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  10. Okay Skate Police, you would have had me arrested and thrown out of the rink, simply because I would have been flat on the floor:-) Wonderful writing advice. I’ve haven’t thought of “pace” in my writing at all. I’m going to piggy back on Roy’s comment and say I hope that I don’t have a one paced style. I love the connection of the roller skating to writing:-)

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    • LOL! It sounds as though I would have had to call a paramedic for you. 🙂 I do have some memories of “arrests” I made. They usually involved time-out on the bench for 10 minutes. I’m glad you enjoyed the post and I hope it helps with your pacing while writing. It’s a great topic to study. Have a wonderful weekend!

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  11. Finding enjoyment and balance in everything is what its all about. Great post.

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  12. Great visual, Jill! And I’m jealous – I’m sure as a roller cop you could do a mean backward skate. I never mastered that feat. Oh sure – I could do the the quick reverse turn. But then, there’d I’d be – facing the wrong way with no momentum to keep me moving. Sad.

    I don’t know Roy, but he cracked me up with another good visual that I could relate to!

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    • Thanks, Shel! Actually I was able to skate backward, it was a job requirement, in order to keep an eye on those behind you. LOL! Yes, the quick reverse turn was difficult to master. Unfortunately, after two back surgeries, my skating days are behind me. Have a great weekend!

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  13. I also loved the analogy and thought about roller skating days. And I’m glad you wrote about pacing, because I was just talking to a writer friend of mine about this subject. We were both a bit worried about the pace of our WiPs!

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    • I’m glad you enjoyed the post and I appreciate you taking the time to comment. Recently I was reading one of my early NaNoWriMo projects and was shocked by the slow pace. Of course, I wrote that story a couple of years ago, I knew nothing about pacing. 🙂

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  14. A great post Jill. Your beautiful posts always touch those aspects of life which matter to all of us in very special ways. I always look forward to reading these lovely posts. This post also brings memories of happy moments of life in school. I can imagine what a versatile scatter you must have been and how much fun it must have been to be a scate guard. My field of dominance was track and field. Nobody could beat me at the 100 meters dash. Looking forward to the next lovely post. Take care Jill and have a lovely weekend.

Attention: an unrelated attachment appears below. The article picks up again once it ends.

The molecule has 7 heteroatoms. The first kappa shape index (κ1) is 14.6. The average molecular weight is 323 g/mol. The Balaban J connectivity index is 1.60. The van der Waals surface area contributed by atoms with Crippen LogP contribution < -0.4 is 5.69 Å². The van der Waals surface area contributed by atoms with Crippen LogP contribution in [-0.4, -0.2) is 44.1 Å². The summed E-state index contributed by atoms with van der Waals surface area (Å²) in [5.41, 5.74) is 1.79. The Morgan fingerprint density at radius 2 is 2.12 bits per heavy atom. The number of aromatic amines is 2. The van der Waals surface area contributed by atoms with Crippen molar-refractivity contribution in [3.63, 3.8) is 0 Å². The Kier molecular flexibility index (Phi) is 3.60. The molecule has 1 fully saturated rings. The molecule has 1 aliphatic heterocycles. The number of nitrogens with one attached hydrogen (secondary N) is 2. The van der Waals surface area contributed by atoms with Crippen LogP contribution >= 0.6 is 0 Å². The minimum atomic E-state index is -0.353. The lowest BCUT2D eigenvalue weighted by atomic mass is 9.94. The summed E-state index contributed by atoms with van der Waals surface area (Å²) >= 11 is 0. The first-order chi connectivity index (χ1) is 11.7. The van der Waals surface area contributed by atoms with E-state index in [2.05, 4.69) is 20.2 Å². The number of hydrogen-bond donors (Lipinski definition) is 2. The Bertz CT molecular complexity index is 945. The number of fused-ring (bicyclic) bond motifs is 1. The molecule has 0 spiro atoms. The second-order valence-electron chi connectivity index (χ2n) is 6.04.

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    • What a nice comment, Samina. Thank you very much! Working as a skate guard was a dream job for a high school student who loved to roller skate. Wow, it sounds like you were quite the runner. Thanks for sharing that tidbit about yourself. I’m curious if you still run? As I mentioned in another comment, I had to hang up my skates. 🙂 Have a great weekend!

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      • Thanks Jill. I do not run now, it got over in college. 100meters dash and relay were my specialities, I would a relay starter. Not any more. I am a pretty good walker though, 5 miles a day is no problem for me and love to cycle. But running no way. I honor people who have played sports because they have a different outlook on life, they are positive and spirited and I always knew you are one of them. take care Jill and thanks again for making me remember my beautiful time in high school.

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  15. What a great post, Jill! I love the analogy between writing and skating (and what a wonderful job to have had!) 😀

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  16. What a great post, Jill–everything you need to know about writing you can learn from roller skating–I love it. (Plus, I always wanted to be one of the skating carhops…well, I wanted to be one until I watched my friend take a tumble with a full tray of food and drinks. And she was a really GOOD skater.)

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  17. Ohhh…the memories! Roller rinks are a think of the past, aren’t they? I haven’t seen one in years. When I was a young adult, I was a waitress in a nightclub, and it was also a blast. I worked in the same type of fun environment, socializing with customers and enjoying the music. Difference was, I was making money instead of spending it.

    I like your connection to pacing. As a writer, it can be challenging to keep it moving without the “boring parts.” Wonderful post, as always.

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  18. Thanks, Gwen! Actually there’s a roller skating rink in my area, but your comment made me wonder how many still remain. I found this website http://www.seskate.com, it lists all of the rinks in the U.S. Maybe there’s one near you….your girls would love it!

    I’m sure you have a lot of fun stories from your days working in a nightclub. Like my job at the rink, it probably didn’t feel like you were really working.

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  19. What a fun job! My first job was data entry…definitely not nearly as exciting. 😉 I love your analogy of skating to writing, and it’s so true. I think pacing is one of the most important things in a book. Even if the story idea is solid and the characters are well-developed, if the pace is too slow it’s not going to hold my interest, and if it’s too fast, then I feel rushed, like I’m not really getting to know the characters at all.

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  20. Thanks! I’m glad you enjoyed it. I know what you mean. I read a book recently that left me out of breath by the end because it was so rushed.

    Yes, working as a skate guard was the best job I had while in high school. From there, I went on to the Pentagon…certainly not as exciting. 🙂

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  21. I just love the skating analogy xx

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  22. That is a great tip particularly to those new
    to the blogosphere. Brief but very accurate info… Appreciate your
    sharing this one. A must read post!

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  23. Pacing is such a subjective thing. I’ve had people tell me the same scene was too fast and too slow. For me, it’s several reads before I can surmise what is off and where pacing needs to be altered. 🙂